In the grand scheme of things, there is no tried-and-true formula to making a relationship last. Everyone seems to have their own recipe for success, whether that include healthy communication, mutual respect, or even quality time together. But, what if, at the end of the day, the secret to long-lasting love boils down to some simple relationship compatibility factors?
According to relationship experts, if compatibility is not at the forefront of your mind, it should be. “Compatibility is equivalent to not settling for something less than what you desire, and it comes down to an understanding of what your values are, and deciding to be with with someone who agrees with or also lives by those same values,” says Jeannie Assimos, Chief of Advice at eharmony. “Most importantly, the relationship will be just be plain easier when you see eye-to-eye on the majority of issues.”
That said, Assimos explains that some incompatibility is totally fine and actually pretty normal. “Your relationship can carry some compromise, and some friction,” says Assimos. “The danger occurs when you exceed a reasonable level or a period of time. If two people find they are compromising over and over on issues that are very important to them, that friction can lead to a lot of conflict.”
But what issues are compatibility deal-breakers and which ones can you be a bit more flexible about? Again, there’s not cut-and-dry list here of things to prioritize, but there’s some valuable professional insights to guide you as you figure things out. Ahead, see the six compatibility factors relationship gurus think you should consider for a long-lasting union.
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Greta Tufvesson and Nikki Lewis, founders of elite matchmaking service The Bevy say that ensuring you and your partner both want the same things from your relationship is of utmost importance. "Do you both want monogamy?" says the duo. "Marriage one day? To start a family? If those are non-negotiable for you, you should be upfront with your partner about it. Never assume someone wants the same things as you do. Never assume someone will change their minds. It’s crucial to be on the same page about these."
As simple as this sounds, it’s a big one. “Without trust, you are not able to truly rely on your partner,” says Preston Ni, professor, communication coach, and author of books Seven Keys to Long-Term Relationship Success and How to Communicate Effectively and Handle Difficult People. “If you can’t rely on each other, your relationship lacks security. Simply put: Without trust, you’re on shaky ground — and trust issues emerge early on. Little things can be red flags if not discussed or taken seriously.”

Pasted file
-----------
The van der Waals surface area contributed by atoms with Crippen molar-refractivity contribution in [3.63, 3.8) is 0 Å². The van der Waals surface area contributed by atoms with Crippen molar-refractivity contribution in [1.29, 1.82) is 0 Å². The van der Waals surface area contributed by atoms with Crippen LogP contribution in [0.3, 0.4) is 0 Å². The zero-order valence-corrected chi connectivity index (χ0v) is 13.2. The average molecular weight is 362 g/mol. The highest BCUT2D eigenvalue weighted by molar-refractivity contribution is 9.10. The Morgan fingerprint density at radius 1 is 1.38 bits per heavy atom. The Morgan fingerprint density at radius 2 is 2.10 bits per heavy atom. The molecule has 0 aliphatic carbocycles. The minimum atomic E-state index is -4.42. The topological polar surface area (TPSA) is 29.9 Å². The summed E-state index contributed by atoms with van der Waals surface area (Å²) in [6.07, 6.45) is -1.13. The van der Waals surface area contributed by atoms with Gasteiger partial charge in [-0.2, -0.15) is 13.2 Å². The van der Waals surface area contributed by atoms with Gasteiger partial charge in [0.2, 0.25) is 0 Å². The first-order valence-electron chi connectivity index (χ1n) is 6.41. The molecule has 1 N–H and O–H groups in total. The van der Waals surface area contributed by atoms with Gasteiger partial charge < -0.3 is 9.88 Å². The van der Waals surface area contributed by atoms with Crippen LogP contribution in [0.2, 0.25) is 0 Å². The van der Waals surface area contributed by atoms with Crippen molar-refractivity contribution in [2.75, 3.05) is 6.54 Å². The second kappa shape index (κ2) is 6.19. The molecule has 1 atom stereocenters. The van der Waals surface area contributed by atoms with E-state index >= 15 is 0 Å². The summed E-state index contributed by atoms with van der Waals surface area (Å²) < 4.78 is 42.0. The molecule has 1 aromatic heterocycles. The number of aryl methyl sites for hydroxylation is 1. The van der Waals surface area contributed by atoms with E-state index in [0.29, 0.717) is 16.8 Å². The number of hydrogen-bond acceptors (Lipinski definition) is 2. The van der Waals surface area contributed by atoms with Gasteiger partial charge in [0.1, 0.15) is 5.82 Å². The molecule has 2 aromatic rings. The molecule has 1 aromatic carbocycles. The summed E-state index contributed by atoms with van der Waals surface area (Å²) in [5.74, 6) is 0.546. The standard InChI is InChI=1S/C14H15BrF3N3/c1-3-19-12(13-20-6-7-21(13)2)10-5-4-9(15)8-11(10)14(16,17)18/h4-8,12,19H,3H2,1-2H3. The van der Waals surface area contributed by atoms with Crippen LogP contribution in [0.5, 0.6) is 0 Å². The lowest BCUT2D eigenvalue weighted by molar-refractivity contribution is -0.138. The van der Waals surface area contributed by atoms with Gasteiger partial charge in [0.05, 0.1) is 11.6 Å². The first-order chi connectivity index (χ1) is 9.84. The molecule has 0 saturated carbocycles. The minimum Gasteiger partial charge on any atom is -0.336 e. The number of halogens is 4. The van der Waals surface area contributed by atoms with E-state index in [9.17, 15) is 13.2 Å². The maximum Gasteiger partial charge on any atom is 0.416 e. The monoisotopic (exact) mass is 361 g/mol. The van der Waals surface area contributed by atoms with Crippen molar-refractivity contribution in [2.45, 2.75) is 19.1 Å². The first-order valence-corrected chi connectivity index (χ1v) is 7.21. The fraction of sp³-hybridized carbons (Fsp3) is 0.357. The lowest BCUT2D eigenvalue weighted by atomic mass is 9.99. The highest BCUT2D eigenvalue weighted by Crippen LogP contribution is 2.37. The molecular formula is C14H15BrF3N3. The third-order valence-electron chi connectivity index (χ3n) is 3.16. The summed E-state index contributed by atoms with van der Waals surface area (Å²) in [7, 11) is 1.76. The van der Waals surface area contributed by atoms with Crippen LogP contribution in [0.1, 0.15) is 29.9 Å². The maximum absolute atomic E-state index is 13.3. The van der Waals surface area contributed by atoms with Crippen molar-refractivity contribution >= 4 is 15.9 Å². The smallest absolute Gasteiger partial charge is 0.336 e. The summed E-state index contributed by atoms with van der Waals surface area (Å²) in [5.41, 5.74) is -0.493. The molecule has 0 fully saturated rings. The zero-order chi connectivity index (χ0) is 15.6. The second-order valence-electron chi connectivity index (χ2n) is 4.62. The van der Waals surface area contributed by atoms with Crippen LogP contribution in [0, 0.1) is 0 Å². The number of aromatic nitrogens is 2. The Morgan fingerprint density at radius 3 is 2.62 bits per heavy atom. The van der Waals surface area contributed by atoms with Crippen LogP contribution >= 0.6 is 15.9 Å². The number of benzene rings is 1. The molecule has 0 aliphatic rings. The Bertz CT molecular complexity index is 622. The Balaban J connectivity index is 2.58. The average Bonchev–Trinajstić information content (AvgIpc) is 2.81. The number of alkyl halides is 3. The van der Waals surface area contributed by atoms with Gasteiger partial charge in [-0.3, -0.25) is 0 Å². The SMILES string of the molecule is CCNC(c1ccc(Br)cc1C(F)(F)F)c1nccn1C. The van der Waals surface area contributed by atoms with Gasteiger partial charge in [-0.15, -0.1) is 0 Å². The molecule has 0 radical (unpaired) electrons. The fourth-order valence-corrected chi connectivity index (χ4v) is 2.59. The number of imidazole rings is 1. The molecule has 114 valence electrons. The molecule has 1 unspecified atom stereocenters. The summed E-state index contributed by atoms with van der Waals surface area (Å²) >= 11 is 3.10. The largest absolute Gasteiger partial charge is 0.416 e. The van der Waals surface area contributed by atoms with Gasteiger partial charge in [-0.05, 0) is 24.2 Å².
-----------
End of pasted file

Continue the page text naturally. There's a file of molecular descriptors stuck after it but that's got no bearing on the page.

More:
And what are these red flags exactly? According to Ni, it could be as basic as your partner not being able to keep promises. “Nobody’s perfect, but do they own up to their mistakes and try and make up for them?” he explains. “These are character issues and they can reflect the integrity of a person and the maturity of a person. The more trustworthy your partner is, the more likely you’re able to endure in the relationship.”
It’s no secret that finances are a leading cause of breakups and divorces, so this one is not exactly a surprise. But, what exactly does financial incompatibility mean and how do you spot it in your relationship? “There’s a direct correlation between frequency of conflicts over finances and divorce,” explains Ni. “It might take some time to get to know your partner’s spending habits and financial values, but they can definitely be revealed in little ways early on.”
The relationship guru explains that things as trivial as who pays for the first, second, and third dates, and gift-giving can be dead giveaways on how your partner views finances. “Would your partner be satisfied with a thoughtful but inexpensive gift?,” he asks. “Or would they be disappointed because you didn’t spend a lot of money? Does your partner have a habit of materialism and the temporary gratification that comes with impulse purchases? These
traits revealed early on can indicate how mature a person is with money and how they view finances as a whole.”
No matter how much or how little money you’re working with, no one is exempt from this issue, so making sure you and your partner’s financial values align is key here.
Even if you're partner is "good on paper" and checks off all the boxes in your head, a relationship that lacks some spark is not ideal, say Tufvesson and Lewis. "To add to the ever expanding list of non-negotiables, many people prefer political or religious commonalities," says the duo. "For some, it may be similar socioeconomic backgrounds. Perhaps it’s common interests and lifestyles. But ultimately the beauty of what we do lies in chemistry, and as we know, chemistry cannot be contained in a laundry list of must- haves.”
In some cases, being with someone just like you can seem boring or unappealing. However, a partner with similar social habits or patterns should be considered for your own sanity, says Assimos. “Since eharmony looks deeply at personality traits, including how introverted or extroverted someone is, we’ve come to understand that relationships with both types of people require a certain amount of compromise in life to be happy in the long-term,” she explains. “That said, sociability, how much someone likes going out and being around people, is a non-negotiable compatibility factor that would make a relationship challenging if partners felt differently, or if they had conflicting expectations for the other person.”
Although in some cases, opposites can in fact attract, being a glass-half-full or glass-half-empty person could be the exception here. “Attitude towards life plays a significant role in compatibility,” says Assimos. “In other words, it would difficult for a pessimist and an optimist to have a successful relationship as their views on life would conflict on a regular basis.”